* Insider tip. Your cabin arrangement can come as an unpleasant surprise. Several years ago, when I was sailing aboard Princess Cruises’s Sun Princess, I ended up with a quad balcony cabin with four Pullman beds. This configuration shocked me — and my travel agent — since we had researched Cabin A640 before booking and understood from the deck plan that the room had two Pullmans (for the kids) and two convertible twins (for the grown-ups). I hated this cabin. The beds were uncomfortable and it wasn’t fun sleeping without the hubby. I was supposed to be on the Love Boat, but I felt trapped in a 1950’s sitcom.
According to Princess spokeswoman Susanne Ferrull, Cabin A640 still has four Pullmans. “Most quad cabins on the Sun Princess (and her sister ship Dawn Princess) do not have this designation,” she says. “But a few do.” Again, it pays to ask.
Location, location, location
Just the facts. On most cruise ships, passenger cabins are interspersed among the ship’s restaurants, theaters, casinos, lounges, pools, spa, and other public facilities. Only Silverseas Cruises, a luxury cruise line, offers a separate cabin section. Each of its four ships is designed with the cabins in the forward part of the ship; the lounges, bars and restaurants range from midship aft.
* Insider tip. Many cabins get noise and vibration from the ship’s engines throughout the voyage, and some get noise when the anchors are lowered. Some people like these “nautical noises,” but if you don’t, you might find it quieter in the middle of the ship.
* Insider tip. You have more control over human noise, and if everyday hustle and bustle bothers you, you should stay away from the children’s playroom, high-traffic elevators, self-service laundries and crew work stations. Try especially hard to avoid cabins above the disco and below the pool area. New York City resident Cindi Ludaken remembers a long, sleepless night on a Caribbean cruise listening to dozens of passengers on the Lido Deck above her cabin singing karaoke. “There’s nothing worse at two in the morning than a universally bad version of ‘I Will Survive,'” she says.
* Insider tip. Some cruise lines discount cabins that have noise problems. For example, Carnival Cruise Line offers “Night Owl” cabins aboard the Carnival Destiny. These inside cabins cost $200 less per person than identical cabins down the hall because they get a lot of thump and noise from the disco overhead.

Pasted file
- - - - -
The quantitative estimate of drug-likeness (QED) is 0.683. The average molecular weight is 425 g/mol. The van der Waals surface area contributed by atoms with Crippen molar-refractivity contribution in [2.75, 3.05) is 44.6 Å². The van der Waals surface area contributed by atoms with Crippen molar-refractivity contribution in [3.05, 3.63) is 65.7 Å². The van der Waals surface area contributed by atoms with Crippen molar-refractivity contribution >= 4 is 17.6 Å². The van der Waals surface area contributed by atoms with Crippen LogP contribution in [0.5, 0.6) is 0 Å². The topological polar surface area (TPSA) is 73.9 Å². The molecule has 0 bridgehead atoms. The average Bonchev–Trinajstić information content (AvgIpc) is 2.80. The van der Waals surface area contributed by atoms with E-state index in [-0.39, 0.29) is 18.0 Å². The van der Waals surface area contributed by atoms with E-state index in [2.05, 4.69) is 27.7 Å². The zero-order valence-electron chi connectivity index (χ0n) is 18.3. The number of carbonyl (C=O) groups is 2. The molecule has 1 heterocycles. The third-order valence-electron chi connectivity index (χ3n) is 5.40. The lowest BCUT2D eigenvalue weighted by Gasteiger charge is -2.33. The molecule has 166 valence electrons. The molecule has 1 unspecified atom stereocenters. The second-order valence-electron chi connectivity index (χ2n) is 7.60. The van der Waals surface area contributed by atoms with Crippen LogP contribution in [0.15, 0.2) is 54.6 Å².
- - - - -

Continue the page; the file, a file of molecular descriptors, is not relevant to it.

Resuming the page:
* Insider tip. One way to avoid cabin trouble is to study your ship’s deck plan. See exactly where your proposed cabin is located in relation to noisy common areas. Check, too, for any unmarked white or gray spaces nearby; these often represent a housekeeping or room-service station that may house noisy carts and ice machines.
* Insider tip. Even the best-laid plans can go astray. Remember Cabin A640? Not only did it come with the dreaded Pullman beds, it was located directly under the Spa Deck door (door banged constantly) and near the maid’s closets (loud talking and banging ice at 6 a.m.). The only thing you can do in a situation like this is buy some earplugs at the next port.
Assigned cabins and “guaranteed” cabins
Just the facts. If you book early, you can often reserve the exact cabin you want to occupy; for example, Cabin A640. That’s an “assigned cabin.”
A “guaranteed booking” is different. A guaranteed booking gets you an unassigned cabin within a specified cabin category, along with a chance of being assigned to a higher cabin category at no additional cost. How does this work? Like airlines, cruise lines overbook. When demand for one cabin category exceeds the supply, cruise lines use their guaranteed bookings to help control cabin inventory.
Which of the guaranteed bookings actually gets upgraded? That depends on the cruise line. Some will upgrade passengers who booked early on. Others upgrade passengers who book through top-selling travel agencies — yet another reason to put your cruise business with a good travel agent.
* Insider tip. Your chances of being upgraded on a guaranteed booking are unpredictable. It depends on too many demand factors. In the past, lots of guaranteed bookings were upgraded. But now cruise lines are able to move a lot of last-minute inventory over the Internet, so your chances are somewhat lower.
* Insider tip. Guaranteed bookings almost never get you a suite, but you may be placed a few decks higher than the deck you were expecting. On the other hand, you could end up with a less desirable cabin in your category than you’d hoped for. Just remember: An upgrade is not a sure thing, and when you book a guarantee you are giving up the opportunity to pick a particular cabin.
Choose your cabin carefully and you’ll sleep much better — from the moment you put down your deposit. Bon voyage and sweet dreams!